Saturday, January 10, 2009

Stop, and Shop Local

Stop & Shop received its own share of grumbling when it came to town. Some people would have preferred a department store to help fill out New Paltz' retail needs, although enough others were looking for lower grocery prices in town that it wasn't going to be widely opposed. Sure enough, the prices in Shoprite are much lower now. I had my own problems back in 2006 which I wrote to the New Paltz Times about. To save space I would gladly provide you with a link to my letter, but as readers of this blog know Ulster Publishing doesn't keep articles and letters available on its web site indefinitely, and the publisher hasn't responded to my email to at least tell me how long he waits before purging, so before I get to my main point I'll reprint it here:
I recently became aware of the fact that the new Stop & Shop here in New Paltz doesn't regularly employ grocery baggers. Occasionally someone will bag things here and there to help move things along, especially in the self-service checkout lanes, but it's not policy to have them regularly available. This is quite shortsighted, and perhaps this letter will spur the management to consider a change, for several reasons:

1. The other grocery stores in the area use baggers, and we rather enjoy the service. Supermarkets cannot compete on sheer amount of inventory alone; we consumers like service. Shop Rite is just across the street and helpfully bags its customers' groceries.

2. There are many reasons checking out can take more time than we'd like. Problems with technology, missing prices, and questions from other customers all add to the time we're waiting. If the cashier is also responsible for bagging, this wait can become unbearable. On more than one occasion I've seen my stressed-out neighbors snap at a cashier because of this. Overall I've noticed that the cashiers at Stop & Shop aren't quite as friendly as I would like, and that level of personal abuse undoubtedly takes a toll. We live in a friendly community, and baggers will help keep it that way.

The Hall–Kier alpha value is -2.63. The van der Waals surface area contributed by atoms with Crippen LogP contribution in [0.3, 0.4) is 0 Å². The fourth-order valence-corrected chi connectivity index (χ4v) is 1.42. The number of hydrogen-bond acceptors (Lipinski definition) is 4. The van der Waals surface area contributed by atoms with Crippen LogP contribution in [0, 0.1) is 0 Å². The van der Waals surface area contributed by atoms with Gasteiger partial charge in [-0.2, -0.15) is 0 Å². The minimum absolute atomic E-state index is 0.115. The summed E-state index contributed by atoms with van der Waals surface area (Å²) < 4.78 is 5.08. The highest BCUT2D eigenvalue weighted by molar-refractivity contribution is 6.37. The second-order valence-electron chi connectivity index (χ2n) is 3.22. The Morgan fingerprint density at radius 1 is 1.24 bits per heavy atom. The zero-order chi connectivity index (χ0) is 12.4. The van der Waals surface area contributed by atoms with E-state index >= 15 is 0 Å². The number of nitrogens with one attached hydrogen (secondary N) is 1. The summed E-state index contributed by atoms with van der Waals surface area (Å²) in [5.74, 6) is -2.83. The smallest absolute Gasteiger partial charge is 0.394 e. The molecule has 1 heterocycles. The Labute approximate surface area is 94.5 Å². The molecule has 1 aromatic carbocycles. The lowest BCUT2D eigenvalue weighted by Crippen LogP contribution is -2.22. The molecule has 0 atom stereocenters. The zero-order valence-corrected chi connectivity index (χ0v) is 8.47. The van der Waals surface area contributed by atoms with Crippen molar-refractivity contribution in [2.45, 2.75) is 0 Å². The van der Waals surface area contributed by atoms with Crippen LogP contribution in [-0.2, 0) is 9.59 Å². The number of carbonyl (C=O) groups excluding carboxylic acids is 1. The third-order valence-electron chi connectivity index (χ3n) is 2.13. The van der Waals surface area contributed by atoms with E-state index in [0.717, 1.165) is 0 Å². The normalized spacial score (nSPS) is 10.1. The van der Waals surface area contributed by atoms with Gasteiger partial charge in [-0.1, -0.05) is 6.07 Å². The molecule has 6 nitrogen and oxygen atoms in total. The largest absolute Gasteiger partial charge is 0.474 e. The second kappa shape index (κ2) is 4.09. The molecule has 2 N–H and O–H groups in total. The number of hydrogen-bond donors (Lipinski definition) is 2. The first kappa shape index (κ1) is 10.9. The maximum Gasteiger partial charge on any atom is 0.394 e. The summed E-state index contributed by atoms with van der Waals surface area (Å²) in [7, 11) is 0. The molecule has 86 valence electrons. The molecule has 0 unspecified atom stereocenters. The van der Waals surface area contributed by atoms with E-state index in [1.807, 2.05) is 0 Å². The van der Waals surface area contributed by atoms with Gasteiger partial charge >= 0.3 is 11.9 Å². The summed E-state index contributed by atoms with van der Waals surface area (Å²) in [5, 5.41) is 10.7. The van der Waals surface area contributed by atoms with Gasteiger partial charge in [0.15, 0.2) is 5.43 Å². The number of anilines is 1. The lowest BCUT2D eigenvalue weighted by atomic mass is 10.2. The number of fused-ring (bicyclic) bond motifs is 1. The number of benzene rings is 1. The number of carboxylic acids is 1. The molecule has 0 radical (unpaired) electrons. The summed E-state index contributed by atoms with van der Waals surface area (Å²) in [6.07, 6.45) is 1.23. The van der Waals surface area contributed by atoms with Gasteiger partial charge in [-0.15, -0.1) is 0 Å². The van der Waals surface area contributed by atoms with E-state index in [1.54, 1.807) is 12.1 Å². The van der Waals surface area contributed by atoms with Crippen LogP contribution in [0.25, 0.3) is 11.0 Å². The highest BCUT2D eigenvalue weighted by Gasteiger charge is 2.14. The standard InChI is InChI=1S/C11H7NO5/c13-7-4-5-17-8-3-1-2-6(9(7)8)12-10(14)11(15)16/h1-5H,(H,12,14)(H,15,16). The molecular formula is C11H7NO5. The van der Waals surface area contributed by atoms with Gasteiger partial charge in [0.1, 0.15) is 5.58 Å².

3. It is very difficult for teenagers to find work, because there are less and less things they can do for money, especially for those under the age of sixteen. Gone are the paper routes, the snow shoveling and the lawn mowing, and very nearly so has baby sitting vanished as well. Our kids need legal jobs that will allow them to learn the responsibilities of showing up on time, following instructions, and managing their own money. A drive down Main Street in the summer, or through the Plaza parking lot on a Friday night, shows just how many kids have nothing better to do than hang around, either because they can't earn money for other activities or because they have far too many idle hours. If Stop & Shop had grocery baggers on its staff, it could make a positive impact on our community by providing jobs for many of these kids.

4. Perhaps most importantly, New Paltz is a community that has a small-town atmosphere, and by depersonalizing the grocery shopping experience by taking away that helpful bagger, you're undermining, however inadvertently, an important part of our community's character.

I'm going to steer clear of Stop & Shop for awhile and allow them some time to hire grocery baggers. If you are a patron there, I hope you will bring this letter to their attention, and voice your support for the baggers.
I've ended that mini-boycott, but I'm still bothered a bit by that store . . . well, by supermarkets in general. Would it be so difficult for them to offer a few more local products? I'm not talking about a complete retooling of the inventory, but jeez, why can't I get local apple cider from the Hudson Valley in these stores?

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